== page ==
😘🤔🙂 The casual observer might easily overlook the small sprig of wire hooked over Sandra McDonough's left ear. Yet this seemingly innocuous home-made little stick has, she claims, given her back the speech and mobility she lost after being diagnosed with Parkinson's disease in 2002, just before her 40th birthday. Unable to speak without stuttering, to walk, drive or even remain steady on her feet, Sandra's once busy and lively world was demolished by the disease.
Infected blood victims suffered from 'incredibly bad luck', John Major tells inquiry into scandal that left 30,000 with HIV or hepatitis C
😘🤔🙂 Sir John was speaking at a hearing of the Infected Blood Inquiry, which is looking into the infection of up to 30,000 people with HIV or hepatitis C from contaminated blood. Thousands died after contaminated blood products were imported from the US, often from prisoners, sex workers and drug addicts who were paid to give their blood in the incident which has been called the biggest treatment disaster in the history of the NHS. Sir John was asked during a hearing about correspondence within government when it became apparent that compensation for victims would be required.
Stay-at-home mother, 45, wanting a cheap 'mummy makeover' is left with gruesome scars on her new 36FF breasts after botched £5,000 boob job and tummy tuck surgery in Turkey
😘🤔🙂 WARNING: GRAPHIC CONTENT: Tracy Marriott (pictured left before and right, after surgery), from Eastbourne, East Sussex, flew to Istanbul to have a cut-price tummy tuck and boob job which she hoped would improve her self-confidence. The stay-at-home mother-of-three, from Eastbourne, East Sussex, paid about a third of the price it would have cost in Britain. Her dress size went down two sizes, from 18 to 14, and her 36DD breasts were increased to a 36FF following the procedures - but they were far from a success (scars shown inset). She woke up 'in a lot of pain' and was 'having trouble breathing', leaving her bed-bound in the foreign hospital for five days. 'I felt like I was dying and I wouldn't make it back home,' she said. 'My mum video called me whilst I was in the hospital and she said she could barely recognise me, I looked so unwell.'
Why living until 200 really ISN'T a pipe dream: Scientists tasked with finding cure for ageing believe someone reading this now may live to 150 - and double-centenarian feat is possible
😘🤔🙂 The idea of living for hundreds of years was once thought to be the pipe dream of billionaires and tech moguls. Dr Andrew Steele (top right), a British computational biologist and author of a new book on longevity, told MailOnline there is no biological reason humans can't reach the age of 200. Other experts believe humans could live to 150 naturally, if it wasn't for chronic illnesses, including Dr Peter Fedichev (bottom right), a Russian molecular physicist who runs a biomedical AI firm Gero. Left: The Office for National Statistics predicts the life expectancy of men born in 2070 in the UK will reach the age of 85 on average, while women will be nearly 88 when they die.
Will it ever end? FDA panel set to discuss whether Americans need an Omicron-specific booster shot - even after agency approved FOURTH doses of Covid vaccine for the most vulnerable: Daily cases and deaths steady over past week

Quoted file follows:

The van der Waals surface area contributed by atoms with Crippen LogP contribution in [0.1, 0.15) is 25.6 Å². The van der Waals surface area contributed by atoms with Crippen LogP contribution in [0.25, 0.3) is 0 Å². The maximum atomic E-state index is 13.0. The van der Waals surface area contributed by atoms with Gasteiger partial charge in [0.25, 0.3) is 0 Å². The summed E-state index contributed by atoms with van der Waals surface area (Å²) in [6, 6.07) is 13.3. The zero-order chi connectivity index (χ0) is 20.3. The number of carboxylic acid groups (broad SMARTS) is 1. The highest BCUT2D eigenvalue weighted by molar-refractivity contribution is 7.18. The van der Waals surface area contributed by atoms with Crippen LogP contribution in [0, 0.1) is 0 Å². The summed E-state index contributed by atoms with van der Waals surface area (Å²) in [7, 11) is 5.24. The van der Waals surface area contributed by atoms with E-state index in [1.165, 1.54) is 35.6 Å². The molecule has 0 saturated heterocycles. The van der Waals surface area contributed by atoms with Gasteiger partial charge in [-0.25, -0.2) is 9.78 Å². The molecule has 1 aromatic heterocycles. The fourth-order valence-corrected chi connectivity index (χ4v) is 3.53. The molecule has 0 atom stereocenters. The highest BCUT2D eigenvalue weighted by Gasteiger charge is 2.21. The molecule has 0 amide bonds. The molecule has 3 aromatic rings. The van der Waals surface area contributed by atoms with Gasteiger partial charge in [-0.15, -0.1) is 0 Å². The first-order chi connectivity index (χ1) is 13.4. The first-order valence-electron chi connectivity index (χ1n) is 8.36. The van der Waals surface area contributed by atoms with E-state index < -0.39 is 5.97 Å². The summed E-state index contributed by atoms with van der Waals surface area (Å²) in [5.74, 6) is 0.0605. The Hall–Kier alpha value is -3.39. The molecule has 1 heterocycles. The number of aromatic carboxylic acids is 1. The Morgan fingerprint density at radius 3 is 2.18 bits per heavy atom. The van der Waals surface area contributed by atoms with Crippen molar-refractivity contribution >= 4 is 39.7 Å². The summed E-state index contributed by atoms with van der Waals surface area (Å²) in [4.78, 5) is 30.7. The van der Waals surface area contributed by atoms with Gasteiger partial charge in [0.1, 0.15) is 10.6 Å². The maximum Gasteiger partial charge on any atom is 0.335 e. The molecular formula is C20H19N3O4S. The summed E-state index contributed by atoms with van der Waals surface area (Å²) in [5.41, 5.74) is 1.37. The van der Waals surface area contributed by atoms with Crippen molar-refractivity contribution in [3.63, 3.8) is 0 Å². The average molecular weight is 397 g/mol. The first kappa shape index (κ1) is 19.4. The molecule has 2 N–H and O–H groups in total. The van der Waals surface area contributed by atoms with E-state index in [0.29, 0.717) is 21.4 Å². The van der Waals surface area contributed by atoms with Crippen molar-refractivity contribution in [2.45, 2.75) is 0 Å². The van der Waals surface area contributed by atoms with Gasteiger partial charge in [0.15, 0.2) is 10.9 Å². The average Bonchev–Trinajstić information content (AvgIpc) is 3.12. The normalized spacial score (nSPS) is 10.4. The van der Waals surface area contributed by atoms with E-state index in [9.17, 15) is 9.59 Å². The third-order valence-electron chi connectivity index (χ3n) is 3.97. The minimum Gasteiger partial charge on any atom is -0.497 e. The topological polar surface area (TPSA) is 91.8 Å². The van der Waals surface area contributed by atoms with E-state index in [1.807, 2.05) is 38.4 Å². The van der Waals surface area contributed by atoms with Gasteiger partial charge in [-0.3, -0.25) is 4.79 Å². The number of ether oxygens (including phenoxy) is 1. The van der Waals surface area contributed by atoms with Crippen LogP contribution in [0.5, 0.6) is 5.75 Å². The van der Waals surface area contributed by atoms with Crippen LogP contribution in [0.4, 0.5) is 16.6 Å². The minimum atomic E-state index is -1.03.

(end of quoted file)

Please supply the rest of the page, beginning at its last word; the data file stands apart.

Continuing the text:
😘🤔🙂 Another COVID-19 vaccine dose could be on the way, with FDA advisors set to meet this week to discuss the merits of Omicron-specific boosters. Both Pfizer and Moderna have revealed data showing that their jabs tailored to the highly infectious strain of the virus. Americans are not as fearful of the pandemic now as they have been before though, with less than a third expressing fears of being infected. The nation's Covid situation remains steady at around 100,000 cases and 300 deaths per day - where it has remained over the last two weeks.
Touching moment Elvis fan, 74, with Alzheimer's comes 'back to life' when he hears his favourite songs
😘🤔🙂 Eddie O'Brien, 74, from Warrington, was diagnosed with the illness in 2019. His daughter Rebecca, 30, says he transforms before her eyes when he listens to his favourite tunes. Eddie, pictured right, was diagnosed with Alzheimer's after he began forgetting names and getting lost on his way home. As soon as he hears music, his feet start tapping and he is up dancing.
Pioneering stomach stitch operation sees overweight patients lose up to six stone in six months... and it's now free on the NHS!
😘🤔🙂 Severely overweight patients are being offered a pioneering operation on the NHS that could help them lose up to six stone in six months - slashing their risk of diabetes, high blood pressure, heart attacks and strokes. The procedure involves the walls of the stomach being stitched together, shrinking it in size by about three-quarters. Afterwards, when the patient eats, their body will signal much faster than it would normally that the stomach is full. But patients are warned that should they over-indulge, the stitches will break and cause the stomach to spring back to its original size. Because the success of the procedure also relies on a patient's willpower, surgeons claim that it is more successful than other more invasive methods. Patients who underwent the operation, called endoscopic sleeve gastroplasty, lost 50 per cent of their body weight on average, and trial results found that after two years, eight in ten patients had managed to keep off the weight. (Pictured: Hillary Liles, a 38-year-old therapist from North Carolina, who had the op. Left, today; and right, before her surgery, when she eventually hit 18 stone.)
Like my paralysed friend Victoria left stuck in a seat, I'm sick of being stranded on jets: Britain's most celebrated Paralympian BARONESS TANNI GREY THOMPSON on how travel bosses should act... after this image highlighted the plight of disabled travellers